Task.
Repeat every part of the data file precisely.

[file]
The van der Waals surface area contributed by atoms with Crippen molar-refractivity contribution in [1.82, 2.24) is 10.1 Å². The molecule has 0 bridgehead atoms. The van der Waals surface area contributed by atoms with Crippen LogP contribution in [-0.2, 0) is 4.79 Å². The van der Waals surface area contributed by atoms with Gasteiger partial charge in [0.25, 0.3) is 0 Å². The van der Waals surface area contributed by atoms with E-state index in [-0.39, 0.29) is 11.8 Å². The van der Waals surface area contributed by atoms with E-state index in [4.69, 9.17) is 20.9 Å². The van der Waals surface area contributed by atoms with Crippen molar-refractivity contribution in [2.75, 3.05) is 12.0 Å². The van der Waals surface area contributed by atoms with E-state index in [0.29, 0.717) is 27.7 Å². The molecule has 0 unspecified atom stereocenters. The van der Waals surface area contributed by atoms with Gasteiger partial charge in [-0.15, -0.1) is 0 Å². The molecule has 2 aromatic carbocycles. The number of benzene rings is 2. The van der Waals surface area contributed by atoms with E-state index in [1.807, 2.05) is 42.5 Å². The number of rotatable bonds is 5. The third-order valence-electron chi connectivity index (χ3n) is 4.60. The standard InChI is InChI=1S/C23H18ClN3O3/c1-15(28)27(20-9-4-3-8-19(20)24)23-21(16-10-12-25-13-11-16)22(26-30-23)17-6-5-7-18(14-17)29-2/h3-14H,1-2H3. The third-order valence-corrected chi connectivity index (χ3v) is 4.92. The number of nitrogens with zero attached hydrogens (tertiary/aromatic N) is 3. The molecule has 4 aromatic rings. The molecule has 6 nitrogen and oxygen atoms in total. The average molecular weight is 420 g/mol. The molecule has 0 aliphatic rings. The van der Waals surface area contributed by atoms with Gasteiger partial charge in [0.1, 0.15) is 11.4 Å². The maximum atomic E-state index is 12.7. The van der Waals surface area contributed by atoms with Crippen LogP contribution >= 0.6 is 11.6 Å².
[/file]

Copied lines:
The van der Waals surface area contributed by atoms with Crippen molar-refractivity contribution in [1.82, 2.24) is 10.1 Å². The molecule has 0 bridgehead atoms. The van der Waals surface area contributed by atoms with Crippen LogP contribution in [-0.2, 0) is 4.79 Å². The van der Waals surface area contributed by atoms with Gasteiger partial charge in [0.25, 0.3) is 0 Å². The van der Waals surface area contributed by atoms with E-state index in [-0.39, 0.29) is 11.8 Å². The van der Waals surface area contributed by atoms with E-state index in [4.69, 9.17) is 20.9 Å². The van der Waals surface area contributed by atoms with Crippen molar-refractivity contribution in [2.75, 3.05) is 12.0 Å². The van der Waals surface area contributed by atoms with E-state index in [0.29, 0.717) is 27.7 Å². The molecule has 0 unspecified atom stereocenters. The van der Waals surface area contributed by atoms with Gasteiger partial charge in [-0.15, -0.1) is 0 Å². The molecule has 2 aromatic carbocycles. The number of benzene rings is 2. The van der Waals surface area contributed by atoms with E-state index in [1.807, 2.05) is 42.5 Å². The number of rotatable bonds is 5. The third-order valence-electron chi connectivity index (χ3n) is 4.60. The standard InChI is InChI=1S/C23H18ClN3O3/c1-15(28)27(20-9-4-3-8-19(20)24)23-21(16-10-12-25-13-11-16)22(26-30-23)17-6-5-7-18(14-17)29-2/h3-14H,1-2H3. The third-order valence-corrected chi connectivity index (χ3v) is 4.92. The number of nitrogens with zero attached hydrogens (tertiary/aromatic N) is 3. The molecule has 4 aromatic rings. The molecule has 6 nitrogen and oxygen atoms in total. The average molecular weight is 420 g/mol. The molecule has 0 aliphatic rings. The van der Waals surface area contributed by atoms with Gasteiger partial charge in [0.1, 0.15) is 11.4 Å². The maximum atomic E-state index is 12.7. The van der Waals surface area contributed by atoms with Crippen LogP contribution >= 0.6 is 11.6 Å².